Following President Donald Trump’s nomination of Brett Kavanaugh to the Supreme Court, right-wing media have attempted to downplay the odds that, if confirmed, Kavanaugh would cast a deciding vote on abortion rights. In reality, Kavanaugh’s background demonstrates that he will most likely be key to overturning or further gutting Roe v. Wade -- and such an outcome would have devastating consequences for abortion access in the United States.

    On July 9, Trump nominated D.C. Circuit Court of Appeals Judge Brett Kavanaugh for the Supreme Court to fill a vacancy left after Justice Anthony Kennedy announced his retirement in late June. Kavanaugh’s name was included on a list put out by the White House that was “preapproved by the Federalist Society and the Heritage Foundation.” According to New York magazine, this list was “extremely important to Trump’s relationship with the conservative movement and particularly with conservative Christian leaders.” Subsequently, anti-abortion groups praised Kavanaugh’s nomination as an opportunity to finally overturn Roe v. Wade and put an end legal abortion. And despite right-wing media’s gaslighting, Kavanaugh's record demonstrates that he will likely do just that.

    Kavanaugh’s record on abortion suggests he’ll gladly overturn Roe or further curtail abortion rights

    In 2017, Kavanaugh dissented in a case involving an unaccompanied pregnant immigrant teen (called Jane Doe) who was in federal custody and wanted to have an abortion. The Department of Health and Human Services’ Office of Refugee Resettlement was prohibiting Doe from leaving the facility to have an abortion because the agency did not want to “facilitate” the practice.

    • As BuzzFeed News’ Zoe Tillman explained, Kavanaugh said in his dissent that the original order stopping the abortion was “in line with Supreme Court cases that said the government could have an interest in ‘favoring fetal life’” and “that it was not an ‘undue burden’ for the US government to say it wouldn’t ‘facilitate’ abortions for teens in custody.”
    • ThinkProgress’ Ian Millhiser further argued that “Kavanaugh’s approach” in the case, which would have required Doe to obtain a sponsor in the United States, “very well could have let the Trump administration run out the clock until she could no longer obtain a legal abortion” if the search lasted past Texas’ 20-week cut-off after which abortions are impermissible.

    Beyond the substance of his opinion in the Jane Doe case, others have pointed to Kavanaugh’s reliance on “coded language” as evidence of his underlying intentions about abortion rights.

    • HuffPost’s Laura Bassett pointed out that in his decision, Kavanaugh used “coded language that’s only ever employed by anti-abortion activists” by referring to “abortion on demand.”
    • NBC’s Heidi Przybyla also noted that “code” words like “abortion on demand” are “widely understood to be a signal for … views on Roe.” This language also mirrors that used frequently by right-wing media to fearmonger about abortion and to spread misinformation.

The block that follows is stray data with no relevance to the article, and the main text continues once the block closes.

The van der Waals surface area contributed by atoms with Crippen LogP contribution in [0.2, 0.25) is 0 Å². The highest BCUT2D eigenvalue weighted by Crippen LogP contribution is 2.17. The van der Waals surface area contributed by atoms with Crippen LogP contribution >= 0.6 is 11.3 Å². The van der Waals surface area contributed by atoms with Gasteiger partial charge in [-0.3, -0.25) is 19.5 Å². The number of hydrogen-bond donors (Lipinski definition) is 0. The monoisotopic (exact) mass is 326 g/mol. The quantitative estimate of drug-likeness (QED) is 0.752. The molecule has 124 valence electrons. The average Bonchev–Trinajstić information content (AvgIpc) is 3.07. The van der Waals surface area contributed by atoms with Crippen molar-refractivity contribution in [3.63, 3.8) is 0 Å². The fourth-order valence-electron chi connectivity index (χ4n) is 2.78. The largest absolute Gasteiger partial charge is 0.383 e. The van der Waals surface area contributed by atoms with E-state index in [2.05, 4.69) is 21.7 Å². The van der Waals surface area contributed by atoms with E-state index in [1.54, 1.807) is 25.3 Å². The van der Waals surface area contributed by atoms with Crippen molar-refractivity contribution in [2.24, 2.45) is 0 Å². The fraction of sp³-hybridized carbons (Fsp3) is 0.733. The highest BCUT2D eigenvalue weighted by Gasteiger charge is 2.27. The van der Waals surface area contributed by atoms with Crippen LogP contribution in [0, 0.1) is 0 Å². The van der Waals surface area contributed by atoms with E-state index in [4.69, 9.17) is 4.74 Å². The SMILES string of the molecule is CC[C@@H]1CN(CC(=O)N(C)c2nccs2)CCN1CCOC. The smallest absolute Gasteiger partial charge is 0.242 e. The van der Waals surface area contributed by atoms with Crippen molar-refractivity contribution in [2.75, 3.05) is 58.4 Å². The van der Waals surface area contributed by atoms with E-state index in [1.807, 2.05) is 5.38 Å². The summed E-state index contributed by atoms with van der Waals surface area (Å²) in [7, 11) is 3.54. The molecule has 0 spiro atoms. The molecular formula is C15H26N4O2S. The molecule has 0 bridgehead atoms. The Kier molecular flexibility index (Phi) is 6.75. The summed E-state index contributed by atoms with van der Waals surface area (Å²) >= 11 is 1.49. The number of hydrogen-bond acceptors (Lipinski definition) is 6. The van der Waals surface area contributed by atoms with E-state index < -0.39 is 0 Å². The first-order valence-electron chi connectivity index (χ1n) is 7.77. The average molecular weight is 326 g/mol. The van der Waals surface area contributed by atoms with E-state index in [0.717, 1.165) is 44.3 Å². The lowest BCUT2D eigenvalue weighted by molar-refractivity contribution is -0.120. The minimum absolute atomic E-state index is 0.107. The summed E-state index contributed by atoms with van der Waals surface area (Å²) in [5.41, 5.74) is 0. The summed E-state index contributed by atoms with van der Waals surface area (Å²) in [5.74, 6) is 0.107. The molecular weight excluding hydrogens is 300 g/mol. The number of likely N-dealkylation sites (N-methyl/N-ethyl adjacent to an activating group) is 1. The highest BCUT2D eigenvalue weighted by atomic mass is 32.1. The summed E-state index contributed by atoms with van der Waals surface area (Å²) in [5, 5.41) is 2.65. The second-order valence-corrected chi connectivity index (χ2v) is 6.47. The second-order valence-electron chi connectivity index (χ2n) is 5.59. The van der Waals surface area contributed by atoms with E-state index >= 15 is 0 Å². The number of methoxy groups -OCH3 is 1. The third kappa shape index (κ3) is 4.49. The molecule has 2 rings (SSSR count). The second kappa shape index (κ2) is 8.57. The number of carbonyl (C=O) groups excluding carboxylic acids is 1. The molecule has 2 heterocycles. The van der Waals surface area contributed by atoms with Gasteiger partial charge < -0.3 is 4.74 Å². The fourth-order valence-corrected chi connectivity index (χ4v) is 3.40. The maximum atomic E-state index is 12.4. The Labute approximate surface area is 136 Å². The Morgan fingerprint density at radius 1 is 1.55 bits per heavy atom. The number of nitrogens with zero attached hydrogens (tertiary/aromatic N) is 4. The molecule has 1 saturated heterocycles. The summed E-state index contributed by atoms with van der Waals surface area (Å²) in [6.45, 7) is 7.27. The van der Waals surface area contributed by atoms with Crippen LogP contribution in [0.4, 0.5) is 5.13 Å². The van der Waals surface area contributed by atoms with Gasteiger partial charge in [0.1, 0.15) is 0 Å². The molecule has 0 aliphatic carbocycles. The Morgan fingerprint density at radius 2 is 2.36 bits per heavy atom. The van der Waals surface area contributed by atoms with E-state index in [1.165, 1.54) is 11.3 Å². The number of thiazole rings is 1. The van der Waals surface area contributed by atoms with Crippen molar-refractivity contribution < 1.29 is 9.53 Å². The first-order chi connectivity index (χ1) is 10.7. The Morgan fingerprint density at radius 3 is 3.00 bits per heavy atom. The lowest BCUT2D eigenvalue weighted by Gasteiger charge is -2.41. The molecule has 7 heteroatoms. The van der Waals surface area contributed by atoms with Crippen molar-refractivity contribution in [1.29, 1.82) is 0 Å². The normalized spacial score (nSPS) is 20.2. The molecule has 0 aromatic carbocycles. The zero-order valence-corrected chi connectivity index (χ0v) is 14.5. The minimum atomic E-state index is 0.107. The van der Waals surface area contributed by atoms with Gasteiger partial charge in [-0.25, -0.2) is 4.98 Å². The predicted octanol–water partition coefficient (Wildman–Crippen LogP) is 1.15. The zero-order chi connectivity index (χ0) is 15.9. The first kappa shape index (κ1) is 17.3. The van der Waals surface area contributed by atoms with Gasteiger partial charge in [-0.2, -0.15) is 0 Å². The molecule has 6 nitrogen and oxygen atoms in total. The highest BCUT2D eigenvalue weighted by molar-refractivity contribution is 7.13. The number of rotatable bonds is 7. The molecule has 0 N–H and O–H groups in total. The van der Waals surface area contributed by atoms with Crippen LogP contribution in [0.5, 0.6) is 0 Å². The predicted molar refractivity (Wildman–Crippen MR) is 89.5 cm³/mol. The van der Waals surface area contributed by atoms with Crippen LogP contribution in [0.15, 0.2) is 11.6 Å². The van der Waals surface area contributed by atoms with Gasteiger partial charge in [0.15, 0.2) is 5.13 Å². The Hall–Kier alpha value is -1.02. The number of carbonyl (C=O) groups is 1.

Kavanaugh’s decision in Doe’s case, as well as his previous comments on abortion-related matters, also demonstrate that he might leave Roe on the books while still obliterating abortion rights.

    • As Slate’s Mark Joseph Stern explained, Kavanaugh has already proved that “he can pretend to adhere to Roe while hollowing out its core holding” as evidenced by his finding that the Trump administration did not place an “undue burden” on Doe’s ability to obtain an abortion.
    • Kavanaugh also praised former Chief Justice William Rehnquist’s dissent in Roe during a speech in 2017 -- which Rewire.News’ Jessica Mason Pieklo noted made sense, given that Rehnquist’s dissent in Roe and Kavanaugh’s dissent in the Jane Doe case both “fundamentally den[y] reproductive autonomy all while purporting to be respecting the bounds of the law.”

    Here’s what abortion access will probably look like with Kavanaugh on the Supreme Court

    Even before Kavanaugh was officially nominated, right-wing media were already claiming that a Trump-nominated justice wouldn’t be that bad for abortion access. However, with Kavanaugh on the court, a decision gutting or overturning of Roe is likely and would have devastating consequences.

    Although some (including Trump) have argued that overturning Roe will only return abortion regulations “back to the states,” this would functionally outlaw abortion across large parts of the country.

    • As the Center for Reproductive Rights’ Amy Myrick told Kaiser Health News’ Julie Rovner, “We think there are 22 states likely to ban abortion without Roe” due to “a combination of factors, including existing laws and regulations on the books and the positions of the governors and state legislatures.”
    • Reva Siegel, a professor at Yale Law School, wrote for The New York Times that returning the issue to the states would be disastrous because already, “27 major cities are 100 miles or more from the nearest abortion provider, and we can expect these ‘abortion deserts’ in the South and the Midwest to spread rapidly” if states are given free rein.

    Independent of how abortion is regulated, economic and logistical barriers that already impede access will only grow worse in a world without Roe. As Carole Joffe, a professor in the Advancing New Standards in Reproductive Health program at the University of California, San Francisco, explained:

    Geographic areas without access to abortion place an extreme burden on the disproportionate number of abortion patients who are poor (50 percent are below the official poverty line and another 25 percent are classified as low income). Besides having to pay for the procedure, they need the funds to pay for lodging (some states have waiting periods of 24 hours or more, necessitating overnight stays), child care (about 60 percent of abortion patients are already parents) and of course for the travel itself. And this journey also involves confronting one or more days of lost wages as well.